*807 Plaintiffs rely heavily on the fact that some patrons obtained bingo cards without first buying combs or candy. This alone did not transform the bingo games offered by plaintiffs into "free bingo" since patrons who obtained the cards without making a purchase received fewer cards than patrons who did buy the items; thus, it follows that the other patrons had to pay to obtain a greater number of bingo cards. "[A] game does not cease to be [gambling] because some, or even many, of the players are admitted to play free, so long as others continue to pay for their chances." Commonwealth v. Wall, 295 Mass. 70, 73, 3 N.E.2d 28, 30 (1936). Accord State v. Mabrey, 245 Iowa 428, 60 N.W.2d 889 (1953); McFadden v. Bain, 162 Or. 250, 91 P.2d 292 (1939). See also People v. Williams, 202 Misc. 420, 113 N.Y.S.2d 167 (1952) ("free" bingo at which all patrons played without paying nonetheless involved consideration since some patrons paid for the use of chairs and table space).

We hold that no unresolved issue of fact regarding the existence of consideration remained for trial since the plaintiffs' own evidence showed that consideration was an element of the bingo game offered by I.R.F. Therefore, the game was "gambling" in violation of Section 14-292, and defendants were entitled to summary judgment as a matter of law.


Despite plaintiffs' assertions to the contrary, the situation before us is far different from an advertising promotion directed at increasing sales of a legitimate product or service offered in the free marketplace by a business regularly engaged in the sale of such goods or services. The evidence before us unequivocally shows that bingo, not combs and candies, was the product promoted. Likewise, the bingo cards were not distributed generally and indiscriminately to the public, see e.g., People v. Shira, 62 Cal. App. 3d 442, 133 Cal. Rptr. 94 (1976), and were not "instant win" bingo cards, to which the bingo statutes do not apply. Sec. 14-309.6. Nor is this situation analagous to legitimate charitable sales promotions, such as "band candy" sold often at inflated prices to finance the purchase of high school band uniforms. There, the product itself and the prospect of donating to a worthy cause motivate the purchase. The extraneous element of bingo plainly distinguishes this transaction from other charitable sales promotions, even if altruism and the desire to own the combs or candy play a significant part in the patrons' decision to buy the items at 26 to 100 times their actual value.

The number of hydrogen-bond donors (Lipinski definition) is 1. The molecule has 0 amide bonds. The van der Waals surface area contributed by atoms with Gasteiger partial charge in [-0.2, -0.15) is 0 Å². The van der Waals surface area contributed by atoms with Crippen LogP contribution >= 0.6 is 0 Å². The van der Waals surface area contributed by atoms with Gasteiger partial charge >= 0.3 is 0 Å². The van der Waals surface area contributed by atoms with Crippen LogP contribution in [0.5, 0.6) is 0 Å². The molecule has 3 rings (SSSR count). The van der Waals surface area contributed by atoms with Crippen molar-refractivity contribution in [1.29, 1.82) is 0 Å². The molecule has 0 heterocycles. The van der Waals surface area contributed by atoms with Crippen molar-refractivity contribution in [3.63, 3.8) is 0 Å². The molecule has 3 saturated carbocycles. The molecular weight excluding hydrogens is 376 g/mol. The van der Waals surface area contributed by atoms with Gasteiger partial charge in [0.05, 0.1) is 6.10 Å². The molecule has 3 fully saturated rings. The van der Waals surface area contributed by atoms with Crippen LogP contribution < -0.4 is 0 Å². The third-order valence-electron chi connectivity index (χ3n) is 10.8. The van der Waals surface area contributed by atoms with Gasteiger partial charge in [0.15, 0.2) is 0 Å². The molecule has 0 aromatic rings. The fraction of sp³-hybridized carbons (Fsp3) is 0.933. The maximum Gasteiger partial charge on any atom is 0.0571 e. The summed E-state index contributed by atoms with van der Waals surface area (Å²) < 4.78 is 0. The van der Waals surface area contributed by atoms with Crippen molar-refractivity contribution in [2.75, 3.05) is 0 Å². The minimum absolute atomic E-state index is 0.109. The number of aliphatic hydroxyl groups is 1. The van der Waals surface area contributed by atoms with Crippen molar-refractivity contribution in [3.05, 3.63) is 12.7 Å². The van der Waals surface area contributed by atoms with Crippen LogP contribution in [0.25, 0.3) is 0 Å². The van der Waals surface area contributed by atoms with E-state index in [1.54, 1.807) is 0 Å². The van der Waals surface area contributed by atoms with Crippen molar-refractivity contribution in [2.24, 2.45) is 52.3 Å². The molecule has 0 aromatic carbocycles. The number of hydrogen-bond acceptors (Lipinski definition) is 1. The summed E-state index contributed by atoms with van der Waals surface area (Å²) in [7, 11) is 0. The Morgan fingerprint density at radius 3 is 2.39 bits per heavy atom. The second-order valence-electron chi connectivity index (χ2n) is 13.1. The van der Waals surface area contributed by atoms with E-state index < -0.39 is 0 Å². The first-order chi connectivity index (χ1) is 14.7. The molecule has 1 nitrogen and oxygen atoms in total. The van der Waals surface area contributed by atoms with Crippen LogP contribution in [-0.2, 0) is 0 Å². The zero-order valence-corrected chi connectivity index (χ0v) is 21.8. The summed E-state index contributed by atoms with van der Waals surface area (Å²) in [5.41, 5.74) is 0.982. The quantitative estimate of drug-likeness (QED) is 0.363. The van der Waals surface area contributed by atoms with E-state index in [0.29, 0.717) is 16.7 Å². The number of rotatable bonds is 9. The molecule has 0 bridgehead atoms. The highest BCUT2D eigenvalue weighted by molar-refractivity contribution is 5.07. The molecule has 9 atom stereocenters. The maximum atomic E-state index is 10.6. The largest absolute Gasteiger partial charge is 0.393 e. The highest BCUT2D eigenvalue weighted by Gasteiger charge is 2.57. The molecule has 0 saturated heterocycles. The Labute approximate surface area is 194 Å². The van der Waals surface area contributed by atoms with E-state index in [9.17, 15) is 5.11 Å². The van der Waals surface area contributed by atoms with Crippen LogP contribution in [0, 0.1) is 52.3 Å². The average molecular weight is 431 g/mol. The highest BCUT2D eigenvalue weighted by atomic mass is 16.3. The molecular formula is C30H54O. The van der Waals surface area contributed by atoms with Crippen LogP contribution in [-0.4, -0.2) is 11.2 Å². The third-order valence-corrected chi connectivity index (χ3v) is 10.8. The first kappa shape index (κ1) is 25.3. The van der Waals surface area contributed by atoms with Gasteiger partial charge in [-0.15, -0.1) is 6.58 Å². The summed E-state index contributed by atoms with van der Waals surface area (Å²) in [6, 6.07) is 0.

Finally, we view as mere subterfuge I.R. F.'s decision to term its scheme a "charitable sales promotion" and "absolutely free bingo," rather than what it really was, a bingo game operated in violation of Parts 1 and 2 of Chapter 14, Article 37. It is the character of an activity which determines what it really is, not what the parties choose to call it. See State v. DeBoy, 117 N.C. 702, 704, 23 S.E. 167 (1895). What our supreme court said in 1915 about attempts to circumvent the gambling statutes is equally true today about the bingo games offered by I.R.F.: